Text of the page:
It seemed to land hard with the boy, and he looked away, thinking.  “I guess I could try harder,” the boy said, softer now.  “I guess,” he began, pausing to think back.  “I guess, I kind of just do the same thing over and over with her.  And the whole thing repeats.” 


The boy grew quiet, staring off at the grades of green among the plants.  The deep and shaded greens tucked away from the near-white glitter in the garden where the sun touched the bare leaves and petals.  The boy stood up and wandered a few paces away from the oak tree.  He turned Lucilius’ way without meeting his look and said “Thanks,” and then walked away, leaving the garden.


Lucilius continued to sit in meditation, finding no reason arising to arise himself, and so he sat in the garden through the rest of the day and into the evening, until the sky grew darkened and bright with stars.  He slept at the base of the oak and in the morning continued his meditation.  The new sun was just beginning to pick out the high bright points in the garden when the gate clacked again, and the same young man came walking up towards Lucilius.


“I figured something out!” he exclaimed as he neared and took a seat in front of Lucilius, crossing his legs as the boy did when he sought lessons in meditation from Lucilius.


“You figured something out?” Lucilius asked, curious.


“Yea, sort of by chance but what a difference.  My mother and I.  We got into a big argument last night after I went home.  And I got so angry with her.  I just didn’t know what to do, and she was so angry, and then randomly, I didn’t really plan it, I said a bad word.  But I said it in her language – My uncles, they stayed with us once and I learned all the bad words from them, and I’m not really good with her language, I can only say basic things and these bad words of course.  And last night I was so angry with her that I cursed, but in her language, and you know what happened?”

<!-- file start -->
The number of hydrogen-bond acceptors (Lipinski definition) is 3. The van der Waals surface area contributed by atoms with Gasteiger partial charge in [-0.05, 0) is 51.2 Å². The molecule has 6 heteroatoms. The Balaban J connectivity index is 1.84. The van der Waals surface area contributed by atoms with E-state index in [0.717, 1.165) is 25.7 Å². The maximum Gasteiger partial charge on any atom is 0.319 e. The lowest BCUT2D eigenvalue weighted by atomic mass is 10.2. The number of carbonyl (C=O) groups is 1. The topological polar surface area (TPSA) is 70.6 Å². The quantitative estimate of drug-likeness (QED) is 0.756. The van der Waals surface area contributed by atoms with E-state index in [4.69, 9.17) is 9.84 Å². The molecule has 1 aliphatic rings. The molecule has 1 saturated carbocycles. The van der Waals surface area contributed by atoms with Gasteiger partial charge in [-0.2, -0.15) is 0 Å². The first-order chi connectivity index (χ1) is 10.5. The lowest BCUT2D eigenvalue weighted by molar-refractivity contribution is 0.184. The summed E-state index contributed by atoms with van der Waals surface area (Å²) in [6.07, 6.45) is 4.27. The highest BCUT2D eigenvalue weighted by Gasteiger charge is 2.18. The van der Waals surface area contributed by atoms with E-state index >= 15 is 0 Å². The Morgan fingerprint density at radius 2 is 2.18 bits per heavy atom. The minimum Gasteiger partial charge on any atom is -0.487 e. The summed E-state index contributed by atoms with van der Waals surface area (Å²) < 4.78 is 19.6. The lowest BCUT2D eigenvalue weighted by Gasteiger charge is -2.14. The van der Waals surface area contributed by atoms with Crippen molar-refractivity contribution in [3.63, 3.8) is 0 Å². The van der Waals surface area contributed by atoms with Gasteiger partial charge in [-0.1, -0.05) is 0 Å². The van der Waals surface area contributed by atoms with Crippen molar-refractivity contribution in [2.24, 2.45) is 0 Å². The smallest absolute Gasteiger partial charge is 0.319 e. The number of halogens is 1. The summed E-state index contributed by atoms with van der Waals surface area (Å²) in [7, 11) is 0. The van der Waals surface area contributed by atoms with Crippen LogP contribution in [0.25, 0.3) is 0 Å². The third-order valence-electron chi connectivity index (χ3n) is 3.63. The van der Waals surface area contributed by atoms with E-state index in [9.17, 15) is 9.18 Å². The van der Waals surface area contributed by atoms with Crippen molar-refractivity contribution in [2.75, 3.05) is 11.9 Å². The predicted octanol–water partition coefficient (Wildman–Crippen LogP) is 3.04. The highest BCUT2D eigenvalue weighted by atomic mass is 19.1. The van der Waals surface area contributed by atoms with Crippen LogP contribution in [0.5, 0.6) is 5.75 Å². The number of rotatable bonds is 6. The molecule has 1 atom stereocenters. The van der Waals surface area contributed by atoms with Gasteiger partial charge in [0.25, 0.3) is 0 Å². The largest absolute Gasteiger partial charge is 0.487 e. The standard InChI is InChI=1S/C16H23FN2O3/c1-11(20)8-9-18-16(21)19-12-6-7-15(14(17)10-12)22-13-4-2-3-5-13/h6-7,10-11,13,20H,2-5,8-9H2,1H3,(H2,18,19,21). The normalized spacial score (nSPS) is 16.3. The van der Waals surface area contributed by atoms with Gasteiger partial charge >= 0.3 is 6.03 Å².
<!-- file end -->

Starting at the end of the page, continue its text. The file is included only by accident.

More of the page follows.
“What happened?” Lucilius said, with a hampered smile.


“She calmed down.  She went from being so angry with me, to just immediately being calm.  She even smiled and I don’t think she even realized it.  She’s never done anything like that while we’re upset and arguing, and I couldn’t believe it.  Obviously, it was just because she was hearing her language, like it was something familiar, and so I tried really hard to say my point in her language, and she helped me through it.  She corrected me, but in a good way, as though she actually really wanted to hear what I was saying instead of just being somehow dead-set against understanding me.  I just couldn’t believe it.  We actually had a really nice discussion, and I learned more of her language. 


But it’s crazy to think, if I’d said those same words, but not in her language, things would have gotten so much worse.  I mean… I was really angry.  But it calmed her down.  Just by hearing her own language.”

Check out the Tinkered Thinking   Reading List

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Podcast Ep. 427: A Lucilius Parable: Reflect Effect